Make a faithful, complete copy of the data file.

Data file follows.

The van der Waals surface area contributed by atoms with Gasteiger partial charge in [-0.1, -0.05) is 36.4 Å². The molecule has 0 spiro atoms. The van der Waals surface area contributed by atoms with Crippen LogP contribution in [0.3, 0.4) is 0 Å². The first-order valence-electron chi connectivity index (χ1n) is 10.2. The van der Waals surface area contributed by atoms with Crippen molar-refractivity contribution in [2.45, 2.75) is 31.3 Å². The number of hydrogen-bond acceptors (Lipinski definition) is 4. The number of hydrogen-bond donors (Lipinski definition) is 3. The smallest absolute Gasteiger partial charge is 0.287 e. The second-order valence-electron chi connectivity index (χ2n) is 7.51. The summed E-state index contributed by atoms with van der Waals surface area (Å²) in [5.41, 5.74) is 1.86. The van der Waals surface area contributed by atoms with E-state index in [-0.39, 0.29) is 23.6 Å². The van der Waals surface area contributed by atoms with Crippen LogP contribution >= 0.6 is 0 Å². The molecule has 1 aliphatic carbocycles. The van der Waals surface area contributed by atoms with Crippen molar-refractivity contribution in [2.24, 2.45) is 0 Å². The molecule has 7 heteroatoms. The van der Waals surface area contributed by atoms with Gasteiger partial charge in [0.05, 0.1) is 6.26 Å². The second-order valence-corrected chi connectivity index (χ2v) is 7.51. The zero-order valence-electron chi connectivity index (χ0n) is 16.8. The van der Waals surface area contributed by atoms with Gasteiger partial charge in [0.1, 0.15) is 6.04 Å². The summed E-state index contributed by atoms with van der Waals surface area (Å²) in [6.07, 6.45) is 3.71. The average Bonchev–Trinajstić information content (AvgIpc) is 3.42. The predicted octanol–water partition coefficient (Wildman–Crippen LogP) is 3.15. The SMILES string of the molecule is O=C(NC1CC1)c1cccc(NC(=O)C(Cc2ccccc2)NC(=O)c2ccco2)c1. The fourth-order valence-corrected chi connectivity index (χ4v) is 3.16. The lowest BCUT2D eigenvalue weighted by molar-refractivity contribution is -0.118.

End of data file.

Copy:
The van der Waals surface area contributed by atoms with Gasteiger partial charge in [-0.1, -0.05) is 36.4 Å². The molecule has 0 spiro atoms. The van der Waals surface area contributed by atoms with Crippen LogP contribution in [0.3, 0.4) is 0 Å². The first-order valence-electron chi connectivity index (χ1n) is 10.2. The van der Waals surface area contributed by atoms with Crippen molar-refractivity contribution in [2.45, 2.75) is 31.3 Å². The number of hydrogen-bond acceptors (Lipinski definition) is 4. The number of hydrogen-bond donors (Lipinski definition) is 3. The smallest absolute Gasteiger partial charge is 0.287 e. The second-order valence-electron chi connectivity index (χ2n) is 7.51. The summed E-state index contributed by atoms with van der Waals surface area (Å²) in [5.41, 5.74) is 1.86. The van der Waals surface area contributed by atoms with E-state index in [-0.39, 0.29) is 23.6 Å². The van der Waals surface area contributed by atoms with Crippen LogP contribution >= 0.6 is 0 Å². The molecule has 1 aliphatic carbocycles. The van der Waals surface area contributed by atoms with Crippen molar-refractivity contribution in [2.24, 2.45) is 0 Å². The molecule has 7 heteroatoms. The van der Waals surface area contributed by atoms with Gasteiger partial charge in [0.05, 0.1) is 6.26 Å². The second-order valence-corrected chi connectivity index (χ2v) is 7.51. The zero-order valence-electron chi connectivity index (χ0n) is 16.8. The van der Waals surface area contributed by atoms with Gasteiger partial charge in [0.1, 0.15) is 6.04 Å². The summed E-state index contributed by atoms with van der Waals surface area (Å²) in [6.07, 6.45) is 3.71. The average Bonchev–Trinajstić information content (AvgIpc) is 3.42. The predicted octanol–water partition coefficient (Wildman–Crippen LogP) is 3.15. The SMILES string of the molecule is O=C(NC1CC1)c1cccc(NC(=O)C(Cc2ccccc2)NC(=O)c2ccco2)c1. The fourth-order valence-corrected chi connectivity index (χ4v) is 3.16. The lowest BCUT2D eigenvalue weighted by molar-refractivity contribution is -0.118.